Monday, March 17, 2008


Lately in my proofreading and editing, I've seen quite a few uses of homonyms where the author chose the wrong word, completely changing the meaning of the sentence. Even in published books, where the editing process obviously didn't pick up on them.

What is a homonym? Simply stated, homonyms are words that sound alike, but have different spellings and meanings. Two very common ones are your, you're, yore and there, their, they're.

I'll discuss these and others in the next few posts. In the meantime, here's a great Web site for determining which word to use when faced with a homonym: Alan Cooper's All about Homonyms.

I'm still really busy this week, so blogging here will be sporadic again. Hopefully it will settle down by the end of the week.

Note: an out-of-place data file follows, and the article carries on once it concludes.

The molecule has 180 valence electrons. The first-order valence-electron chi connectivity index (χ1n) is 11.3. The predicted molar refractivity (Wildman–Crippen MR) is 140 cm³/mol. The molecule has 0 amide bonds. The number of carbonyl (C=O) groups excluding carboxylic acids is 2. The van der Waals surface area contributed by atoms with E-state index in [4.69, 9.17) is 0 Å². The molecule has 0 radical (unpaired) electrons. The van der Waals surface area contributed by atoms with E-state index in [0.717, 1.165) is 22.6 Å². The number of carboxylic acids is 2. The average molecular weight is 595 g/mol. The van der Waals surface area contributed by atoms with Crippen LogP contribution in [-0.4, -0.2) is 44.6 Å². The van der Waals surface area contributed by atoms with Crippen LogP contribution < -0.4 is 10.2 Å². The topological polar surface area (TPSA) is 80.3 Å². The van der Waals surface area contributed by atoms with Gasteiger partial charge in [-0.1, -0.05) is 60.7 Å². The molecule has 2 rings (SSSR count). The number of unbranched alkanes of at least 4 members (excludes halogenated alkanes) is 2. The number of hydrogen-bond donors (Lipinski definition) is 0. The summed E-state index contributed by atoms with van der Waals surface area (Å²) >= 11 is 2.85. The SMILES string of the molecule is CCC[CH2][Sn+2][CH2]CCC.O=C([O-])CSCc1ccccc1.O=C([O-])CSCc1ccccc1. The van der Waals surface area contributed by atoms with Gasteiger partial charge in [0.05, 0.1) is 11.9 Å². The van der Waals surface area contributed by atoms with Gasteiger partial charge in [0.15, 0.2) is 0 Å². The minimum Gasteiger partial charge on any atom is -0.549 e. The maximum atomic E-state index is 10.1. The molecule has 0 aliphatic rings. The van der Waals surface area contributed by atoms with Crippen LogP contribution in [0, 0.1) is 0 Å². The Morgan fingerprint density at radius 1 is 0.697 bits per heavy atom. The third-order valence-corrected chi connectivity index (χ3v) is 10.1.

Daily Bible reading: Tuesday, March 18—Job 32–33; 1 Corinthians 11:1–16
Wednesday, March 19—Job 34–35; 1 Corinthians 11:17–34
Thursday, March 20—Job 36–37; 1 Corinthians 12
Friday, March 21—Job 38–40; 1 Corinthians 13
Saturday, March 22—Job 41–42; 1 Corinthians 14:1–20
Sunday, March 23—Proverbs 1–2; 1 Corinthians 14:21–40
Monday, March 24—Proverbs 3–5; 1 Corinthians 15:1–28


D. Gudger said...

Eye haven't herd that word in a long thyme. Makes me want to wash my hare.

Margie Vawter said...

LOL Great comment, Darcie! Thanks for the laugh. I needed it today.